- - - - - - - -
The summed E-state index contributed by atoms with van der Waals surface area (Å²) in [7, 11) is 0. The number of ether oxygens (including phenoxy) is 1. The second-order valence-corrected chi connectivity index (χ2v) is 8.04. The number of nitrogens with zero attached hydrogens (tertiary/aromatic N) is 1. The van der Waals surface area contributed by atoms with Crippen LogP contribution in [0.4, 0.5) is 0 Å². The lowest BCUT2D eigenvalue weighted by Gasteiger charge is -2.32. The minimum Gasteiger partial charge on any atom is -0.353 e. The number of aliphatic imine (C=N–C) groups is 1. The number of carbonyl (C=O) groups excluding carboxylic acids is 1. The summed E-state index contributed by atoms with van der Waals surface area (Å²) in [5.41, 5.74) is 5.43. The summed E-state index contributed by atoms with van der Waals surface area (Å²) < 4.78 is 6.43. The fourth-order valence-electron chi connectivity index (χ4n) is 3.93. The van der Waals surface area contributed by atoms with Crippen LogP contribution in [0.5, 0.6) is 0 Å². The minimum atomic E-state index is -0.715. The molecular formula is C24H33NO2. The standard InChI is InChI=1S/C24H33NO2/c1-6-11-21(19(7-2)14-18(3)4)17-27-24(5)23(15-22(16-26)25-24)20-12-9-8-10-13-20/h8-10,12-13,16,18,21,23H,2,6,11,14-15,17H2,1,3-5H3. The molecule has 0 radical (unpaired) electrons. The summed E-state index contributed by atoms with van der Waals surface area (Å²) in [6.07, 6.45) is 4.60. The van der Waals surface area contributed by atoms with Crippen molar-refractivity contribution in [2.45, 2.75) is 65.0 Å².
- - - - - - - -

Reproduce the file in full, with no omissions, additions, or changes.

The summed E-state index contributed by atoms with van der Waals surface area (Å²) in [7, 11) is 0. The number of ether oxygens (including phenoxy) is 1. The second-order valence-corrected chi connectivity index (χ2v) is 8.04. The number of nitrogens with zero attached hydrogens (tertiary/aromatic N) is 1. The van der Waals surface area contributed by atoms with Crippen LogP contribution in [0.4, 0.5) is 0 Å². The lowest BCUT2D eigenvalue weighted by Gasteiger charge is -2.32. The minimum Gasteiger partial charge on any atom is -0.353 e. The number of aliphatic imine (C=N–C) groups is 1. The number of carbonyl (C=O) groups excluding carboxylic acids is 1. The summed E-state index contributed by atoms with van der Waals surface area (Å²) in [5.41, 5.74) is 5.43. The summed E-state index contributed by atoms with van der Waals surface area (Å²) < 4.78 is 6.43. The fourth-order valence-electron chi connectivity index (χ4n) is 3.93. The van der Waals surface area contributed by atoms with Crippen LogP contribution in [0.5, 0.6) is 0 Å². The minimum atomic E-state index is -0.715. The molecular formula is C24H33NO2. The standard InChI is InChI=1S/C24H33NO2/c1-6-11-21(19(7-2)14-18(3)4)17-27-24(5)23(15-22(16-26)25-24)20-12-9-8-10-13-20/h8-10,12-13,16,18,21,23H,2,6,11,14-15,17H2,1,3-5H3. The molecule has 0 radical (unpaired) electrons. The summed E-state index contributed by atoms with van der Waals surface area (Å²) in [6.07, 6.45) is 4.60. The van der Waals surface area contributed by atoms with Crippen molar-refractivity contribution in [2.45, 2.75) is 65.0 Å².